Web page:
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For now we see through a glass, darkly; but then face to face: now I know in part; but then shall I know even as also I am known.

Say what you will about the King James version, but its cadences, minted when the English language was in its most vigorous phase, are unmistakable and hit home. That passage comes, of course, at the end of S Paul’s long encomium on the virtues of Christian love, from which it is plain enough that if we have such love, then we fulfil what Christ called the summation of the Law and the Prophets. Our earthly knowledge will pass away, but if we have used it as a tool to build up Christian love, then when the times comes, that will, as Chrysostom says in his homily on the Epistle, help us to the full knowledge which will then be ours by God’s Grace.

S Augustine put it well, when he commented that:

as this faith, which works by love, begins to penetrate the soul, it tends, through the vital power of goodness, to change into sight, so that the holy and perfect in heart catch glimpses of that ineffable beauty whose full vision is our highest happiness … We begin in faith, we are perfected in sight’

That is why the works of mystics such as St Isaac the Syrian, or Julian of Norwich (about whom Neo wrote so well on Tuesday) repay our attention. Not all members of the body of Christ have the same gifts, and those ‘holy and perfect in heart’ see less darkly through that glass than those of us with other charisms (and whatever we think, we all have them). We cannot, and should not try to, reduce our faith to sets of intellectual propositions. Dogma and doctrine are important, indeed, like Newman, I cannot understand a faith which lacks them, as it would amount to little more than a general feeling of goodwill, which, whilst not undesirable, is not and cannot be the same as faith in the Risen Christ. But these are the boundary fences which tell us where the limits are, they do no and cannot define the whole of our knowledge of God. Indeed, it is precisely because of this fact that they matter.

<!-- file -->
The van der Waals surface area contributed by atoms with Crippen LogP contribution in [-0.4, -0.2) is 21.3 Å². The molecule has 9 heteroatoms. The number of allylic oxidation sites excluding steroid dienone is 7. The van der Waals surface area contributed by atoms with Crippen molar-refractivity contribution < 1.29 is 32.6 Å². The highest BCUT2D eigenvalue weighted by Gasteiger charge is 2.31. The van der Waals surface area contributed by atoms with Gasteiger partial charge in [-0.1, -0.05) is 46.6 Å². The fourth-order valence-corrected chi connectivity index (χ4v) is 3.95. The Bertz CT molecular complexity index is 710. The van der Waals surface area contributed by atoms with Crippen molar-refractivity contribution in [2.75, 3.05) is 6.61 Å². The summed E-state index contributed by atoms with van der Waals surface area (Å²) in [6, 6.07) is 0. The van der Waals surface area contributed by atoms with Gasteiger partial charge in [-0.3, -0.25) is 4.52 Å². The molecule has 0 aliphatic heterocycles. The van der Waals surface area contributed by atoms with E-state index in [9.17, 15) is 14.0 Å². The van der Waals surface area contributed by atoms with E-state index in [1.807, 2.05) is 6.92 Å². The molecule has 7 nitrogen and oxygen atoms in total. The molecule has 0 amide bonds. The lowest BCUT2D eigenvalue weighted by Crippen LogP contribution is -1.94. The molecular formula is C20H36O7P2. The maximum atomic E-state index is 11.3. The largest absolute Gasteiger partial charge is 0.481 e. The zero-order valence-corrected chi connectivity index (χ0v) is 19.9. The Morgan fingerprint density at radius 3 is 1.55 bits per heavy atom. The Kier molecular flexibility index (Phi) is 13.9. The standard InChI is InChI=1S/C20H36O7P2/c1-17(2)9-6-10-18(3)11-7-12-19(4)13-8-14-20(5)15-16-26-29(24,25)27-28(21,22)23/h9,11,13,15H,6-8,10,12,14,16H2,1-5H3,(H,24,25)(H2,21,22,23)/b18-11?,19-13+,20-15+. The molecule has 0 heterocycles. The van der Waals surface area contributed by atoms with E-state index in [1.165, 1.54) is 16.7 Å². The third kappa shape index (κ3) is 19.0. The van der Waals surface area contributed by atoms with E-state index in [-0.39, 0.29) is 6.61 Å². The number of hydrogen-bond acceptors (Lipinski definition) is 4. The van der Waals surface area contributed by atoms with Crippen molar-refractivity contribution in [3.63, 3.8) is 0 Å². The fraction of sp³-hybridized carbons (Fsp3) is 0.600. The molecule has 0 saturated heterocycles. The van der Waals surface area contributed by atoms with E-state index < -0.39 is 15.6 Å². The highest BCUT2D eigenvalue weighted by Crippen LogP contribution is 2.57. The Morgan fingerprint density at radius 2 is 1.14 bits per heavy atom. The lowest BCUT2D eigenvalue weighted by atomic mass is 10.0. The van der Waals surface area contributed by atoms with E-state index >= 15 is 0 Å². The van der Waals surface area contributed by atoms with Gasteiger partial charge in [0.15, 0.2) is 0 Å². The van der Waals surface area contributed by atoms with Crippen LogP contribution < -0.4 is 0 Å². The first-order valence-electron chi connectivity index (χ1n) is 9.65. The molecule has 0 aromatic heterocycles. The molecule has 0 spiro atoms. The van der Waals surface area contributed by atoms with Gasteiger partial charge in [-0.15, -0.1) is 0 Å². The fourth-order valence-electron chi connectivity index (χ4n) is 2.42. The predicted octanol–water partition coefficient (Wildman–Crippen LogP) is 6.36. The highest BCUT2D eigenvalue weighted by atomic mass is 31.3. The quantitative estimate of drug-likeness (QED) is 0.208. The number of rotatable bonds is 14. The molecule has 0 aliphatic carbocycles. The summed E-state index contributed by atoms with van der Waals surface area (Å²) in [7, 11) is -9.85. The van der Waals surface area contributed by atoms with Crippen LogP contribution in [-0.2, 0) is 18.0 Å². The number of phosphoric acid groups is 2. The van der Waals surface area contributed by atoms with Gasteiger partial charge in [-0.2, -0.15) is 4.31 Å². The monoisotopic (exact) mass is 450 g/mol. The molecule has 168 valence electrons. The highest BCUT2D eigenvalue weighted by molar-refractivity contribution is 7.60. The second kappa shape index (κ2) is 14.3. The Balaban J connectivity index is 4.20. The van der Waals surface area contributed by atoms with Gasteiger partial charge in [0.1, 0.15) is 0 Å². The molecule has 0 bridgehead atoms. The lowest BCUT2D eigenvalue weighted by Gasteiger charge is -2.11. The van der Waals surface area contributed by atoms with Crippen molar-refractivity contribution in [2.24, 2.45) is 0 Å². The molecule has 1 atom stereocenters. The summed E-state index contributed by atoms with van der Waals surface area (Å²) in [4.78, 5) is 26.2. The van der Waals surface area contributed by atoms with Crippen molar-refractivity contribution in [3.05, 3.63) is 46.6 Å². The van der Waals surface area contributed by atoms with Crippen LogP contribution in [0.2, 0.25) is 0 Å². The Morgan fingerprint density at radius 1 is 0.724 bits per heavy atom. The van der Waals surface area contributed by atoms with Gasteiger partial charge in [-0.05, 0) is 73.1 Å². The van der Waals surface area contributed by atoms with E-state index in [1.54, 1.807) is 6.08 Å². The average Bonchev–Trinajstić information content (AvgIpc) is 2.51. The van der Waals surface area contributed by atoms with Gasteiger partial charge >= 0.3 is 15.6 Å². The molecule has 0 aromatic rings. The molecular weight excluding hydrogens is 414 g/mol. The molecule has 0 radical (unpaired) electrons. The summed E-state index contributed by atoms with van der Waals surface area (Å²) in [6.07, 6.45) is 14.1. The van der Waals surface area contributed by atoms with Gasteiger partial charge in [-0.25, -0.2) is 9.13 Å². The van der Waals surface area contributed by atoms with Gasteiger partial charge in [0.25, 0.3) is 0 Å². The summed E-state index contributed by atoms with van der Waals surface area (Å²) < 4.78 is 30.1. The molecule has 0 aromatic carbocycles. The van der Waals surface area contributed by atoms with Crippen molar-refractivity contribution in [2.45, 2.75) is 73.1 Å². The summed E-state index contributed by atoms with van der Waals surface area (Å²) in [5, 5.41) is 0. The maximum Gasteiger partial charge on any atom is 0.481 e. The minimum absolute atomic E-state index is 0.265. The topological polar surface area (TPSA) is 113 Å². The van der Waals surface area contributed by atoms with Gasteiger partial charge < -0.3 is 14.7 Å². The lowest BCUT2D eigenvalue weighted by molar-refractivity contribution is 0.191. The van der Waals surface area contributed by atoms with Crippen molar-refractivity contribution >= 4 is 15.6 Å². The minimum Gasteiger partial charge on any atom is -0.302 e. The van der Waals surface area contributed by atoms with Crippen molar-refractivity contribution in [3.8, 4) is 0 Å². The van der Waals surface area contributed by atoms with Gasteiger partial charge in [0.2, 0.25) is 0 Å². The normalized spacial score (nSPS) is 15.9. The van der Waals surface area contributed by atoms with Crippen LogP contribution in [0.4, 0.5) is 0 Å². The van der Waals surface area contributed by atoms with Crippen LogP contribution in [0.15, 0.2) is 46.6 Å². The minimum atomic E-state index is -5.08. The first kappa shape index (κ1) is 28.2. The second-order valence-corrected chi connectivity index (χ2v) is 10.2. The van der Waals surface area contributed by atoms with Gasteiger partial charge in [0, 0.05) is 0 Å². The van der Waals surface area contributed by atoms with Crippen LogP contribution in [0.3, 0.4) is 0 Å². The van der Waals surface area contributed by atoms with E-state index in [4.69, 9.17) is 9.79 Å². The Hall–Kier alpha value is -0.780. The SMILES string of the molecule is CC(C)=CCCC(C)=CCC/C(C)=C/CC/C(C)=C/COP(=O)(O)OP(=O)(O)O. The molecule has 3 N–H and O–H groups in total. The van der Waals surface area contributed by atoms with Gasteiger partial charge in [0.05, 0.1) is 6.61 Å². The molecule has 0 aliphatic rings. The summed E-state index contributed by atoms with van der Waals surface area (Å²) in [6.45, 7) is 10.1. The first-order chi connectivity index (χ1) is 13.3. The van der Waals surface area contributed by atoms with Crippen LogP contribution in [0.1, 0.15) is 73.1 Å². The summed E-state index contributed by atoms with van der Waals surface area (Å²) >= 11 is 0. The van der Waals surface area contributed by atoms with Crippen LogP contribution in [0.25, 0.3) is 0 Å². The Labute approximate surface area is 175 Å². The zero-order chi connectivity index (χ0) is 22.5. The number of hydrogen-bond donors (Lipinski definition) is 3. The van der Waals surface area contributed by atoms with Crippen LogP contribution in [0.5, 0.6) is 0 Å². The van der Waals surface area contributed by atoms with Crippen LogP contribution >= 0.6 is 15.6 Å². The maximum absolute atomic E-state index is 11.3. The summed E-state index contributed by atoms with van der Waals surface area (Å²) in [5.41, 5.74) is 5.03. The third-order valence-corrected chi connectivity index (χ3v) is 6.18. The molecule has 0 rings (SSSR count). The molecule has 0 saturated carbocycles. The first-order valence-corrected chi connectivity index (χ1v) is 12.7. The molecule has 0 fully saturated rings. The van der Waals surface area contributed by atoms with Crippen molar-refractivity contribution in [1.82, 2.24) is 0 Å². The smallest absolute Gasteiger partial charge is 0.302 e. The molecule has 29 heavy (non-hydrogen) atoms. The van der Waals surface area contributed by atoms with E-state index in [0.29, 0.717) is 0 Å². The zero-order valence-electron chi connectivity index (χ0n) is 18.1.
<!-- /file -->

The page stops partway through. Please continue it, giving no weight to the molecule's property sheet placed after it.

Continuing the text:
There are many spirits in this world, and not all are of God; and those which are not do not undeceive us, and undo their own work, by telling us of their real origin. So we might think we have this or that by personal revelation, and if it matches, or does not contravene the teachings we receive from the Apostles through Christ’s Church, then we can rest secure in them; but if it does not, we need to be most wary.

So we see, with holy men and women, a wrestling with the spirits of darkness, most of them talk, with S John of the Cross, of the ‘dark might of the soul’, and closer the walk with God, the more perilous, because the more the demons will seek your destruction; it is not their business to meddle with those already on the high road to destruction; it is their lot to tempt those who are, from their master’s point of view, in danger of being lost to him.

Though the last century offers ample proof of the opposite, it is typical of modern man to think that it shows the devil does not exist. If we are to hold to the narrow way, the light from the Church is essential, and if t it we can add the lessons and example of women like Julian, or men like S Isaac, we are the better for it.